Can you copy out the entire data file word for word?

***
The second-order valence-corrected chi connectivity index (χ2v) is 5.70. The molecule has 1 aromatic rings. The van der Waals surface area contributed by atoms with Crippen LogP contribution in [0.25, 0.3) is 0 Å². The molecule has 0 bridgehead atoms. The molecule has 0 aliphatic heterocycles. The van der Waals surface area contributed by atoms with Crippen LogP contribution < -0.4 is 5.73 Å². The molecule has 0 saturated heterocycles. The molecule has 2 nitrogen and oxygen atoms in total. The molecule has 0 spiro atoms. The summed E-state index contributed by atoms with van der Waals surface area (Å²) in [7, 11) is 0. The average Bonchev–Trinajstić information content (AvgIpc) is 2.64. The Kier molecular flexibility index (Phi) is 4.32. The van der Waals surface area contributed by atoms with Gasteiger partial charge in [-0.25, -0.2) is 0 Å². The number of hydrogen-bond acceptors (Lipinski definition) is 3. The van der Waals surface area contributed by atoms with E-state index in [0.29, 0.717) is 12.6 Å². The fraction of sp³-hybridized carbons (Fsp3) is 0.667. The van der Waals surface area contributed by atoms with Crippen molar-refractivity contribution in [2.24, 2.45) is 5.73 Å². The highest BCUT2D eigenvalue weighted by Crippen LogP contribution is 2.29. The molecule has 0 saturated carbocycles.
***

The second-order valence-corrected chi connectivity index (χ2v) is 5.70. The molecule has 1 aromatic rings. The van der Waals surface area contributed by atoms with Crippen LogP contribution in [0.25, 0.3) is 0 Å². The molecule has 0 bridgehead atoms. The molecule has 0 aliphatic heterocycles. The van der Waals surface area contributed by atoms with Crippen LogP contribution < -0.4 is 5.73 Å². The molecule has 0 saturated heterocycles. The molecule has 2 nitrogen and oxygen atoms in total. The molecule has 0 spiro atoms. The summed E-state index contributed by atoms with van der Waals surface area (Å²) in [7, 11) is 0. The average Bonchev–Trinajstić information content (AvgIpc) is 2.64. The Kier molecular flexibility index (Phi) is 4.32. The van der Waals surface area contributed by atoms with Gasteiger partial charge in [-0.25, -0.2) is 0 Å². The number of hydrogen-bond acceptors (Lipinski definition) is 3. The van der Waals surface area contributed by atoms with E-state index in [0.29, 0.717) is 12.6 Å². The fraction of sp³-hybridized carbons (Fsp3) is 0.667. The van der Waals surface area contributed by atoms with Crippen molar-refractivity contribution in [2.24, 2.45) is 5.73 Å². The highest BCUT2D eigenvalue weighted by Crippen LogP contribution is 2.29. The molecule has 0 saturated carbocycles.